The Life of THOMAS BURDEN
Thomas Burden was born in Dorsetshire, of parents in tolerable circumstances, who being persons getting their living by seamen, they bred up their son to that profession, and sent him very young to sea. It does not appear that he ever liked that employment, but rather that he was hurried into it when he was very young by the choice of his parents, and therefore in no condition to choose better for himself. He was up in the Straits several years, and while there in abundance of fights, at which time he had so much religion as to apply himself diligently to God in prayer for his protection, and made abundance of vows and resolutions of amendment, if it pleased the providence of God to preserve his life. But no sooner was the danger over, but all these promises were forgotten until the next time he was in jeopardy.
At this rate he went on until the war was over, and notwithstanding the aversion he always had to a military kind of life, yet such was his unconquerable aversion to labour, that he rather enlisted himself in the land service than submit thereto. Going, however, one day to Hounslow to the house of one of the staff officers of his regiment, and not finding him at home, but only a corporal who had been left at the house to give answers, with this corporal he sat chatting and talking until night; so that being obliged to stay there until the next morning, a discourse somehow or other happened between him and the person who entertained him, about William Zouch, an old man who lived alone on the common. And Burden having been drinking, it came into his head, how easily he might rob such an old man. Upon which, he immediately went to his house, and finding him sitting on the bench at his door, he began to talk with and ask him questions. The old man answered him with great mildness, until at last Burden drew an iron instrument out of his cane, threatening him with death if he did not reveal where his money was. Zouch thereupon brought it him in a pint pot, being but one-and-thirty shillings. Then tying the old man in his chair, Burden left him. But it seems he did not tie him so fast but that he easily got loose, and alarming the town, Burden was quickly taken, having fled along the Common, which was open to the eye for a long way, instead of taking into the town or the woods, which if he had, in all probability he might have escaped. When Whittington and Greenbury apprehended him, he did not deny the fact, but on the contrary offered them money to let him go.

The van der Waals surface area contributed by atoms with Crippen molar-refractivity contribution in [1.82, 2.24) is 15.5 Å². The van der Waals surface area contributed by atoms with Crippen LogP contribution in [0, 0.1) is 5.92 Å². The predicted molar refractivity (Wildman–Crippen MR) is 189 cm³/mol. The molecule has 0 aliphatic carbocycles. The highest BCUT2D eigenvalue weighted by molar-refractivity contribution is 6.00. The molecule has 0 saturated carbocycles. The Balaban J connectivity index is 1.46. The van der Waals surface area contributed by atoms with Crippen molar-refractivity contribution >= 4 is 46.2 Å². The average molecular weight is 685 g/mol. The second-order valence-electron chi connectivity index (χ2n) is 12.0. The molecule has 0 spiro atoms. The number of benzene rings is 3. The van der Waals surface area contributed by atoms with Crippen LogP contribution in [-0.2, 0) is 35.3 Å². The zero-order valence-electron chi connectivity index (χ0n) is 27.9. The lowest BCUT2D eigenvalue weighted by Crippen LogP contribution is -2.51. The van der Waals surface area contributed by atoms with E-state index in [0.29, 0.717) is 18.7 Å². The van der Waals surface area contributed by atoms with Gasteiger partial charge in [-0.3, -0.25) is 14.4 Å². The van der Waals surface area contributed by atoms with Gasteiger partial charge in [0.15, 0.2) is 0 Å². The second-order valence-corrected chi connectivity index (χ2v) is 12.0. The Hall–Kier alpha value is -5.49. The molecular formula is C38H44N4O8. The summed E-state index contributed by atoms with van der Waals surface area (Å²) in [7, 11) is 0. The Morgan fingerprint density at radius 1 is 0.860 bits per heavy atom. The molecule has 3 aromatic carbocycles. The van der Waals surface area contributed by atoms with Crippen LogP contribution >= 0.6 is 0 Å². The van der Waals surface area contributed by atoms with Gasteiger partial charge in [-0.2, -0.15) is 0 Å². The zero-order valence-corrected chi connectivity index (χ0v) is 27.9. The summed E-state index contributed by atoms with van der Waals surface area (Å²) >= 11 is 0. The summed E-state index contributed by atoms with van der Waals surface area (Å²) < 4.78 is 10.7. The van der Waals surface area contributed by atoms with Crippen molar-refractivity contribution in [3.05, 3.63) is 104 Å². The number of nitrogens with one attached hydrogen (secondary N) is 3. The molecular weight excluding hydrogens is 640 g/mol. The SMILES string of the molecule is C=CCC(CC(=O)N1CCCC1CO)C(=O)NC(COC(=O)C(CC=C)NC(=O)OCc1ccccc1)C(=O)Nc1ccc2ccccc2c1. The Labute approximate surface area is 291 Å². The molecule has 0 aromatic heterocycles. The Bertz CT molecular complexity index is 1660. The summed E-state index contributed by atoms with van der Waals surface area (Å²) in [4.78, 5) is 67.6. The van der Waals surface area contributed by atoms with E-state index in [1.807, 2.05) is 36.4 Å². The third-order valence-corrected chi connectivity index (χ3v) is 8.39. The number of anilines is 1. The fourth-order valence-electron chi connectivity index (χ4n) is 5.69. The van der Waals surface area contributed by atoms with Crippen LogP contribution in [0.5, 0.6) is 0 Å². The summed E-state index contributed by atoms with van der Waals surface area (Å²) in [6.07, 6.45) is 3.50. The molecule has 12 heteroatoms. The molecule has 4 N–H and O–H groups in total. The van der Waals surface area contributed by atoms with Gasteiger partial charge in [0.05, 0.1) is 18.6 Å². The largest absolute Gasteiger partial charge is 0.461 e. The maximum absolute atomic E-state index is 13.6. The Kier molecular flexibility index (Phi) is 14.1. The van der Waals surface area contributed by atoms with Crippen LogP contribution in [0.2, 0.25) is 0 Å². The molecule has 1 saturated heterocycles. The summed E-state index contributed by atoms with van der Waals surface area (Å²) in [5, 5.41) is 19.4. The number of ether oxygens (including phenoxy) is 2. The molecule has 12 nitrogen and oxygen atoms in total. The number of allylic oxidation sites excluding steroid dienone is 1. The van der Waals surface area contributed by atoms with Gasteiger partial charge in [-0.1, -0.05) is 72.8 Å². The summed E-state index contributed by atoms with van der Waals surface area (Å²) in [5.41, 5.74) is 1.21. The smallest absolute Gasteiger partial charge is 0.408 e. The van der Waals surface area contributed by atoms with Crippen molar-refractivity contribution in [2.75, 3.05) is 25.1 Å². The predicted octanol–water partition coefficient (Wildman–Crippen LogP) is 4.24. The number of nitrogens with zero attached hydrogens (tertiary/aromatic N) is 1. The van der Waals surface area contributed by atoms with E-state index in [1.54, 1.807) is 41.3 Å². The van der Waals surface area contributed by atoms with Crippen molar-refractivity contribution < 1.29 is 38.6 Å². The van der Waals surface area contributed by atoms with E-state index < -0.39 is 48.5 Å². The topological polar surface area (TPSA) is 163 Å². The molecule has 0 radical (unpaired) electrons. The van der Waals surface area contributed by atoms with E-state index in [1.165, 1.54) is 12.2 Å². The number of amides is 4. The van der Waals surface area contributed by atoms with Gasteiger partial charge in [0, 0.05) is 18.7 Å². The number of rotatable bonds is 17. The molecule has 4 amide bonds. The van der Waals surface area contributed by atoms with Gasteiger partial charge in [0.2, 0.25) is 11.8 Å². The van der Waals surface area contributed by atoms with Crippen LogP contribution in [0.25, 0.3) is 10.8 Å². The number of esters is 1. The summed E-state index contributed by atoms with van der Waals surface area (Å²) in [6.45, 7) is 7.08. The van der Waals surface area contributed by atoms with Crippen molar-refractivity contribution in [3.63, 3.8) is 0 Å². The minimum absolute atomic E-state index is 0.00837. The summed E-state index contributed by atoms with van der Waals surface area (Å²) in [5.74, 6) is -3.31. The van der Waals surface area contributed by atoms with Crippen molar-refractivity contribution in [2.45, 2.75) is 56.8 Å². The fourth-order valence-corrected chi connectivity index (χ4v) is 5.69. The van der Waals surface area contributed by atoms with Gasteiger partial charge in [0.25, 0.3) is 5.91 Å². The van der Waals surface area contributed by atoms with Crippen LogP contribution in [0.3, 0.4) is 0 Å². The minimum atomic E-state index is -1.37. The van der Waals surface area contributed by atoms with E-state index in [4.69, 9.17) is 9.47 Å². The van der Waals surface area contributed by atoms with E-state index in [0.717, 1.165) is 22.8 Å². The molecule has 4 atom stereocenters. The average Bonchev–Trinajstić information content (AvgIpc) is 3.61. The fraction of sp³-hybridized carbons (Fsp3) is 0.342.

After his conviction he manifested vast uneasiness at the thoughts of death, appearing wonderfully moved that he who had lived so long in the world with the reputation of an honest man, should now die with that of a thief, and in the manner of a dog. But as death grew nearer, and he saw there was no remedy, he began to be a little more penitent and resigned, especially when he was comforting himself with the hopes that his temporal punishment here might preserve him from feeling everlasting misery. With these thoughts having somewhat composed himself, he approached the place where he was to suffer, with tolerable temper and constancy, entreating the people who were there in very great numbers to pray for him, and begging that all by his example would learn to stifle the first motions of wickedness and sin, since such was the depravity of human nature that no man knew how soon he might fall. At the same place he delivered a paper in which he much extenuated the crime for which he suffered, and from whence he would feign have insinuated that it was a rash action committed when in drink, and which he should certainly have set right again when he was sober. In this frame of mind he suffered, on the 29th of April, 1724, being then about fifty years of age.
Source: Hayward, Lives of the Most Remarkable Criminals